The fact that our government allowed the nation's energy infrastructure assets to be sold off to foreign companies is indeed deeply concerning regarding our energy security, as des depending on foreign investment to develop more assets.

I think there might have been a bit of misinterpretation in your source for the 'doubled demand by 2050' thing. The National Grid strategy docs state we need 40GW of new capacity by 2050, but this is not in addition to the existing 40GW capacity, but as replacement for old kit going out of commission. There also seems to be a bit of misinformation/lack of understanding about what the energy sector is actually doing to ensure continuity of energy supply going forward. A very good source for an overview can be found here:

https://www.nationalgrideso.com/document/173821/download

For up to date information on the UK's demand and energy sources, Gridwatch is an excellent source, updated live from grid data.

https://gridwatch.co.uk

I spent the last 15 years of my career working in the UK electricity supply industry and am very happy to help in providing an analysis of information sources, they are not always quite as accurate as we might like to believe.


Tim H.
1986 4/4 VVTi Sport, 2002 LR Defender, 1957 R4 CV, 2005 Ferrari Vipar
Re: Petrol and diesel car ban 2030 [Re: Hamwich] #674623
25/11/20 09:50 AM
25/11/20 09:50 AM
Joined: Aug 2020
Posts: 214
Lytham St Annes, Lancashire
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JohnHarris Offline
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Posts: 214
Lytham St Annes, Lancashire
Tim,

I changed my post and included in from UK Government sources the 2018 UK Overall energy consumption and importation stats, unfortunately whilst you were responding. It amplifies in a common value energy consumption in TWh. All the sources I use are from either Government or Hansards. This isn't just electricity supply but all energy forms, and as we move away from fossil fuels something has to replace the energy in another form..
regards




Last edited by JohnHarris; 25/11/20 10:24 AM.

John

2006 4/4 70th (1972) Black LOKI
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Re: Petrol and diesel car ban 2030 [Re: JohnHarris] #674626
25/11/20 10:35 AM
25/11/20 10:35 AM
Joined: Apr 2008
Posts: 9,502
Gloucestershire, UK
Hamwich Offline
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Gloucestershire, UK
Originally Posted by JohnHarris
Tim,

I changed my post and included in from UK Government sources the 2018 UK Overall energy consumption and importation stats, unfortunately whilst you were responding. It amplifies in a common value energy consumption in TWh. All the sources I use are from either Government or Hansards. This isn't just electricity supply but all energy forms.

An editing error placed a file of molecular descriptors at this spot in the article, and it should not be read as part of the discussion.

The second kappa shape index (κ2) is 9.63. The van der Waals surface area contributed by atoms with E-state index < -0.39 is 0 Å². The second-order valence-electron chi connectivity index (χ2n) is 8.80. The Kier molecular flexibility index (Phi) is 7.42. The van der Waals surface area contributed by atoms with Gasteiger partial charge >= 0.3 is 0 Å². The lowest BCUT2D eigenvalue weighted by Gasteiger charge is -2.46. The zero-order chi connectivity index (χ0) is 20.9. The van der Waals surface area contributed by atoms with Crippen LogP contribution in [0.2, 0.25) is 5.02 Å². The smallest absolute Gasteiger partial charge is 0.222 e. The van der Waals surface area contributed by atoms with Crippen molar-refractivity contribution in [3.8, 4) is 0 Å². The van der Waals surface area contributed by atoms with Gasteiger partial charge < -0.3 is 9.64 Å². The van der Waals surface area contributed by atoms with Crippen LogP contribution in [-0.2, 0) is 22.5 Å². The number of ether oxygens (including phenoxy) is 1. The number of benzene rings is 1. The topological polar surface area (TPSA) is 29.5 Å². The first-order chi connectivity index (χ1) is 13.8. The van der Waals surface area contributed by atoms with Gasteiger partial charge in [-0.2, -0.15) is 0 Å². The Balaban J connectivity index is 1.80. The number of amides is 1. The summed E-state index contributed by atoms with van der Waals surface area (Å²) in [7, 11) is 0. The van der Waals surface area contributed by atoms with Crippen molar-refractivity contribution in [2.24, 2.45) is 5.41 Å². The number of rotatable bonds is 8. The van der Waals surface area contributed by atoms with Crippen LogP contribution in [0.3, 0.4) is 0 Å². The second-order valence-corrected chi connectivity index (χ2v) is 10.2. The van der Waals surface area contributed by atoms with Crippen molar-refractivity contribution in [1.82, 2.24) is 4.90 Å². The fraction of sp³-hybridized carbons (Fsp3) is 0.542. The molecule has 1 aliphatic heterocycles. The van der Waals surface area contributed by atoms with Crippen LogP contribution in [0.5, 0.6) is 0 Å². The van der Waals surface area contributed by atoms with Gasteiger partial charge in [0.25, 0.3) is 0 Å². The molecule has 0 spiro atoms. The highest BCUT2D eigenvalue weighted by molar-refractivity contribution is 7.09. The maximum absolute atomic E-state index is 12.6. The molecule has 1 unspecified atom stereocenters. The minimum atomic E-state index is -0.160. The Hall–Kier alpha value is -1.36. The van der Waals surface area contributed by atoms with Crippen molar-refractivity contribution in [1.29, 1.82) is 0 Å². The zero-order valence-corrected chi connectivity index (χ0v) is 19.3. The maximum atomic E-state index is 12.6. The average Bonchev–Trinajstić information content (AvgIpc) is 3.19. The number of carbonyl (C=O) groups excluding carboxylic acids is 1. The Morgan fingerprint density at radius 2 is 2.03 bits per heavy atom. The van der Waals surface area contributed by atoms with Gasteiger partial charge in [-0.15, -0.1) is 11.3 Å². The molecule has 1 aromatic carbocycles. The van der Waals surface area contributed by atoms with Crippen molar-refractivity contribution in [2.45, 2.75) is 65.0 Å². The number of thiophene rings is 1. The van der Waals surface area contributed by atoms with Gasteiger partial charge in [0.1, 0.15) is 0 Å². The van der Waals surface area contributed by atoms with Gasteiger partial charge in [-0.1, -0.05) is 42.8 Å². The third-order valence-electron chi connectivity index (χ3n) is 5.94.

regards



OK, IF we were to try to replace 881TWh/year of gas consumption with centrally-generated electricity we would need a shedload more generation capacity than we currently have, but I don't know of any strategy document that is actually proposing that.

To my understanding the bulk of the replacement is planned to come from conversion to hydrogen, and other non-traditional gases like Biomethane. There is also usage reduction, heat pumps and localised CHP that are growing as alternatives.

This is a really useful overview of the current strategy in this area:

https://www.nationalgrid.com/sites/...trategy%20For%20Consultation%20Final.pdf

Interestingly, this document also touches on the potential to replace petrol/diesel used in transport with lower-carbon gas alternatives.

I'm not accusing you of this, but it does seem that there are some people out there loudly declaring that our climate target can never be met and that it's somehow nonsensical to try, whilst at the same time there are loads and loads of highly skilled and talented engineers in the energy industry who are quite happily figuring out and implementing ways of achieving it.

My particular involvement was in helping to design the new business models needed to support concepts like virtual power plants so that individual micro-generators can take an active part in the supply market through leveraging their investment in home solar, batteries, and EVs.

I can't help thinking that the fossil fuel lobby is responsible for peddling a lot of this negative spinning, I can't think who else's interests would be served by briefing against the truly innovative work being done by our energy scientists and engineers.



'


Tim H.
1986 4/4 VVTi Sport, 2002 LR Defender, 1957 R4 CV, 2005 Ferrari Vipar